Every four years, when Virginia's gubernatorial election season gets underway, residents of the commonwealth are reminded that their governors are the only ones in the nation not allowed to serve consecutive terms. They can serve more than one nonconsecutive term, but this hasn't happened since Mills Godwin was re-elected in 1974, after serving as governor from 1966 to 1970.

The prohibition on back-to-back terms is a relic of Reconstruction, intended to prevent Southern governors from amassing too much power. That doesn't mean it isn't working well in this day and age. All the other Southern states gradually allowed their incumbent governors to seek re-election, but Virginia's chief executive is already one of the most powerful in the nation. He has the power to appoint the secretary of the commonwealth -- an elected office in most states -- and almost all the members of many state boards and commissions, including independent entities like the Metropolitan Washington Airports Authority. A governor who begins as a lame duck cannot parlay these appointments to electoral advantage, making it more likely that candidates are selected based on their expertise rather than their political usefulness.

And since Virginia's governor gets only one crack at crafting the commonwealth's biennial budget, the spending plan also is more likely to get the focused attention it deserves by a chief executive who has had to live with his predecessor's mistakes.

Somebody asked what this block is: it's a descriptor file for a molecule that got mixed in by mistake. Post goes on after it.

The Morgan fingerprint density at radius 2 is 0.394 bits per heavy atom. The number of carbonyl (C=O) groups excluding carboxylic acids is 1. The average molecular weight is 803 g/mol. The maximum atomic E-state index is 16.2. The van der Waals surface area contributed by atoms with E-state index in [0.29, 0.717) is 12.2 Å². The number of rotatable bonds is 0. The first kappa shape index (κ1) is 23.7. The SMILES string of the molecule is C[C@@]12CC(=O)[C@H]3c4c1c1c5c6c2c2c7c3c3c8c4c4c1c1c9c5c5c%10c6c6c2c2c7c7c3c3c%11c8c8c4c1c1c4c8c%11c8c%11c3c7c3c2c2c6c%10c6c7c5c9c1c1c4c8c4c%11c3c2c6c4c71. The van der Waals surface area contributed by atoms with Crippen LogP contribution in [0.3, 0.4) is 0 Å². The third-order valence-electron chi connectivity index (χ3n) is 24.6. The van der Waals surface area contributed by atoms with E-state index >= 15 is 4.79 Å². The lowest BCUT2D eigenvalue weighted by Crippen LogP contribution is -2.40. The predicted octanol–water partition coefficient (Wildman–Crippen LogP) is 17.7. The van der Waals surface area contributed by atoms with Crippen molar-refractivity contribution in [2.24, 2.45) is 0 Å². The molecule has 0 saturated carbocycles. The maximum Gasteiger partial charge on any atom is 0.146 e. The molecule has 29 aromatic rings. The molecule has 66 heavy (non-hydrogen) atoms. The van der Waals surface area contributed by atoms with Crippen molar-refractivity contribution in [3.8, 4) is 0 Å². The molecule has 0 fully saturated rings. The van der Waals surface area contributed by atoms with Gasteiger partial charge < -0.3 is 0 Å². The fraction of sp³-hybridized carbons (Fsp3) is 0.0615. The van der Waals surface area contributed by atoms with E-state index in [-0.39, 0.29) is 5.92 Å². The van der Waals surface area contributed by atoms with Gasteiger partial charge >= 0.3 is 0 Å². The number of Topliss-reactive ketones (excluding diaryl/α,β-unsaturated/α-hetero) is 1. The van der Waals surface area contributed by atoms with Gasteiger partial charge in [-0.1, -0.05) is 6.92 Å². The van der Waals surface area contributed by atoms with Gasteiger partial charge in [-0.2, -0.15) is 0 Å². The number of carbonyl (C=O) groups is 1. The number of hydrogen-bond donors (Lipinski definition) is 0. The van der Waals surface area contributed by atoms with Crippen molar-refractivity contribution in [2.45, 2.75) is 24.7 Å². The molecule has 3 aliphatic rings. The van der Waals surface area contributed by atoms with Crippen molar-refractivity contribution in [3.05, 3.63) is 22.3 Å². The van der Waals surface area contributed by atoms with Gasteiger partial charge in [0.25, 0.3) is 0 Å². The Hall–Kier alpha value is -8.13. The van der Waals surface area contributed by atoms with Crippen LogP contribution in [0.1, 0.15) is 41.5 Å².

State Sen. Thomas Garrett, R-Hadensville, plans to file a bill allowing whomever wins the gubernatorial election in 2017 to run for re-election. The last such proposal didn't make it out of a legislative subcommittee. Part-time legislators are understandably reluctant to relinquish one of their few advantages. A change to this rule would require approval by two successive legislatures before going on the ballot, so chances of success are slim.

Recent inhabitants of the governor's mansion have all been reluctant to leave the post first held by Patrick Henry when their four years were up, but blogger Norm Leahy notes that they've "largely done pretty well for themselves and the state under the one-and-done rule." Three of the last four Virginia governors have gone on to the U.S. Senate.

As for the argument that one term is not enough to get anything done, it just isn't true. When Gov. Bob McDonnell leaves office next year, his legacy will include a long overdue $4 billion transportation package and a constitutional amendment banning the use of eminent domain for private gain. Not bad for a lame duck.